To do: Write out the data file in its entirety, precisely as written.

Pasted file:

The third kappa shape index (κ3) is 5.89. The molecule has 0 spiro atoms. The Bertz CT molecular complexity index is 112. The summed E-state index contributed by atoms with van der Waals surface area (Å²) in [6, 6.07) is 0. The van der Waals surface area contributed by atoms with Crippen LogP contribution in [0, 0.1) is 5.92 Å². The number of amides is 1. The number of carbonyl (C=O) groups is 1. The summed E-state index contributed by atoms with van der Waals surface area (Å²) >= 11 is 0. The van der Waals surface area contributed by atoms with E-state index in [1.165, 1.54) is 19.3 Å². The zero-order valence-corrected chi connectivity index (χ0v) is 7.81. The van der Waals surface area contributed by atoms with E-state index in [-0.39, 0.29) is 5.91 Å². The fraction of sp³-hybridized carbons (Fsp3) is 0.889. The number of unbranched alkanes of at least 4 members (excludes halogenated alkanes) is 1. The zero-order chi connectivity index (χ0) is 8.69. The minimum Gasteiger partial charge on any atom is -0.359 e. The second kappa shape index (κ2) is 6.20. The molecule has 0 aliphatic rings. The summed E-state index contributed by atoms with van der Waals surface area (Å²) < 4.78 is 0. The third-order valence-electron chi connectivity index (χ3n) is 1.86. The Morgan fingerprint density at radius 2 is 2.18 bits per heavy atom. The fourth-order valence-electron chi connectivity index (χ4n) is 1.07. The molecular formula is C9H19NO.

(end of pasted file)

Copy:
The third kappa shape index (κ3) is 5.89. The molecule has 0 spiro atoms. The Bertz CT molecular complexity index is 112. The summed E-state index contributed by atoms with van der Waals surface area (Å²) in [6, 6.07) is 0. The van der Waals surface area contributed by atoms with Crippen LogP contribution in [0, 0.1) is 5.92 Å². The number of amides is 1. The number of carbonyl (C=O) groups is 1. The summed E-state index contributed by atoms with van der Waals surface area (Å²) >= 11 is 0. The van der Waals surface area contributed by atoms with E-state index in [1.165, 1.54) is 19.3 Å². The zero-order valence-corrected chi connectivity index (χ0v) is 7.81. The van der Waals surface area contributed by atoms with E-state index in [-0.39, 0.29) is 5.91 Å². The fraction of sp³-hybridized carbons (Fsp3) is 0.889. The number of unbranched alkanes of at least 4 members (excludes halogenated alkanes) is 1. The zero-order chi connectivity index (χ0) is 8.69. The minimum Gasteiger partial charge on any atom is -0.359 e. The second kappa shape index (κ2) is 6.20. The molecule has 0 aliphatic rings. The summed E-state index contributed by atoms with van der Waals surface area (Å²) < 4.78 is 0. The third-order valence-electron chi connectivity index (χ3n) is 1.86. The Morgan fingerprint density at radius 2 is 2.18 bits per heavy atom. The fourth-order valence-electron chi connectivity index (χ4n) is 1.07. The molecular formula is C9H19NO.